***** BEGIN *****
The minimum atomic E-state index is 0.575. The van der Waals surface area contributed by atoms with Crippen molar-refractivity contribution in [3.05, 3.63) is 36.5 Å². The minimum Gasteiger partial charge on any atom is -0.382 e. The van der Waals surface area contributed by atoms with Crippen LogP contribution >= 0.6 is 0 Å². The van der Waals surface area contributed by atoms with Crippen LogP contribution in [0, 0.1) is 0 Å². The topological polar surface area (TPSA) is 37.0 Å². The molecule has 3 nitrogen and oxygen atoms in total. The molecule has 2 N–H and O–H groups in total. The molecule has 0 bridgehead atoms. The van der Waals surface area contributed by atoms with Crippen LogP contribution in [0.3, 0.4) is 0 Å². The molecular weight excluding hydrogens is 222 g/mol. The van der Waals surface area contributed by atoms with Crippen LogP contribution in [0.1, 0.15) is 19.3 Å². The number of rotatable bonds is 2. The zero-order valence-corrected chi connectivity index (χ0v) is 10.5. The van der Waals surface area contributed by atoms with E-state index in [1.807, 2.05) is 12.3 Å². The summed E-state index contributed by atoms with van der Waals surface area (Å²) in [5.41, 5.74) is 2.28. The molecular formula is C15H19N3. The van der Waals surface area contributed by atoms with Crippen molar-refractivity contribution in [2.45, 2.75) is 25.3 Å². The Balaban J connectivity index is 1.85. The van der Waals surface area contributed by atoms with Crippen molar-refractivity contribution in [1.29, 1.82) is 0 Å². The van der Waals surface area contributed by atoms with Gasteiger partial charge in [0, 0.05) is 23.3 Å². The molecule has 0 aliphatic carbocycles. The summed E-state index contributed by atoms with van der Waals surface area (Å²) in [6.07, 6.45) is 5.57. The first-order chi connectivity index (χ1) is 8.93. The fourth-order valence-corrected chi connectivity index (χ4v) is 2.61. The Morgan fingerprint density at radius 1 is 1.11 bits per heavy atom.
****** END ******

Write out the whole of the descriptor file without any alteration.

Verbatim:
The minimum atomic E-state index is 0.575. The van der Waals surface area contributed by atoms with Crippen molar-refractivity contribution in [3.05, 3.63) is 36.5 Å². The minimum Gasteiger partial charge on any atom is -0.382 e. The van der Waals surface area contributed by atoms with Crippen LogP contribution >= 0.6 is 0 Å². The van der Waals surface area contributed by atoms with Crippen LogP contribution in [0, 0.1) is 0 Å². The topological polar surface area (TPSA) is 37.0 Å². The molecule has 3 nitrogen and oxygen atoms in total. The molecule has 2 N–H and O–H groups in total. The molecule has 0 bridgehead atoms. The van der Waals surface area contributed by atoms with Crippen LogP contribution in [0.3, 0.4) is 0 Å². The molecular weight excluding hydrogens is 222 g/mol. The van der Waals surface area contributed by atoms with Crippen LogP contribution in [0.1, 0.15) is 19.3 Å². The number of rotatable bonds is 2. The zero-order valence-corrected chi connectivity index (χ0v) is 10.5. The van der Waals surface area contributed by atoms with E-state index in [1.807, 2.05) is 12.3 Å². The summed E-state index contributed by atoms with van der Waals surface area (Å²) in [5.41, 5.74) is 2.28. The molecular formula is C15H19N3. The van der Waals surface area contributed by atoms with Crippen molar-refractivity contribution in [2.45, 2.75) is 25.3 Å². The Balaban J connectivity index is 1.85. The van der Waals surface area contributed by atoms with Crippen molar-refractivity contribution in [1.29, 1.82) is 0 Å². The van der Waals surface area contributed by atoms with Gasteiger partial charge in [0, 0.05) is 23.3 Å². The molecule has 0 aliphatic carbocycles. The summed E-state index contributed by atoms with van der Waals surface area (Å²) in [6.07, 6.45) is 5.57. The first-order chi connectivity index (χ1) is 8.93. The fourth-order valence-corrected chi connectivity index (χ4v) is 2.61. The Morgan fingerprint density at radius 1 is 1.11 bits per heavy atom.